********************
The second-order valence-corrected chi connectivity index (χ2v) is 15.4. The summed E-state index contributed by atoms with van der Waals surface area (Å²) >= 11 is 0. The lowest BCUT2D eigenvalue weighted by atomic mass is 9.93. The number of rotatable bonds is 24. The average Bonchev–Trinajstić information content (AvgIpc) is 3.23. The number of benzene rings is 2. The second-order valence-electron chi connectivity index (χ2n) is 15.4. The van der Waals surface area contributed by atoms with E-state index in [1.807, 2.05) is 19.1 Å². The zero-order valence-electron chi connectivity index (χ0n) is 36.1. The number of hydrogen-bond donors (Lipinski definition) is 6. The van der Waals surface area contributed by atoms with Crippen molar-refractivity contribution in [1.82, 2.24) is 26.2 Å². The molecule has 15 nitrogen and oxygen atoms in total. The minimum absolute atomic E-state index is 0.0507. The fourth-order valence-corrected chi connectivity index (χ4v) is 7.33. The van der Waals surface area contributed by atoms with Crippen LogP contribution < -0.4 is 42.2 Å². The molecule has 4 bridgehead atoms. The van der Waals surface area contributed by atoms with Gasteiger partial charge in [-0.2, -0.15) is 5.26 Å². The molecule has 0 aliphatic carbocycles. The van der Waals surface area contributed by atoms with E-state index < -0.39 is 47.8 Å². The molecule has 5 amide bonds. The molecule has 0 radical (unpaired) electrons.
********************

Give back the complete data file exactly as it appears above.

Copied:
The second-order valence-corrected chi connectivity index (χ2v) is 15.4. The summed E-state index contributed by atoms with van der Waals surface area (Å²) >= 11 is 0. The lowest BCUT2D eigenvalue weighted by atomic mass is 9.93. The number of rotatable bonds is 24. The average Bonchev–Trinajstić information content (AvgIpc) is 3.23. The number of benzene rings is 2. The second-order valence-electron chi connectivity index (χ2n) is 15.4. The van der Waals surface area contributed by atoms with E-state index in [1.807, 2.05) is 19.1 Å². The zero-order valence-electron chi connectivity index (χ0n) is 36.1. The number of hydrogen-bond donors (Lipinski definition) is 6. The van der Waals surface area contributed by atoms with Crippen molar-refractivity contribution in [1.82, 2.24) is 26.2 Å². The molecule has 15 nitrogen and oxygen atoms in total. The minimum absolute atomic E-state index is 0.0507. The fourth-order valence-corrected chi connectivity index (χ4v) is 7.33. The van der Waals surface area contributed by atoms with Crippen LogP contribution < -0.4 is 42.2 Å². The molecule has 4 bridgehead atoms. The van der Waals surface area contributed by atoms with Gasteiger partial charge in [-0.2, -0.15) is 5.26 Å². The molecule has 0 aliphatic carbocycles. The van der Waals surface area contributed by atoms with E-state index < -0.39 is 47.8 Å². The molecule has 5 amide bonds. The molecule has 0 radical (unpaired) electrons.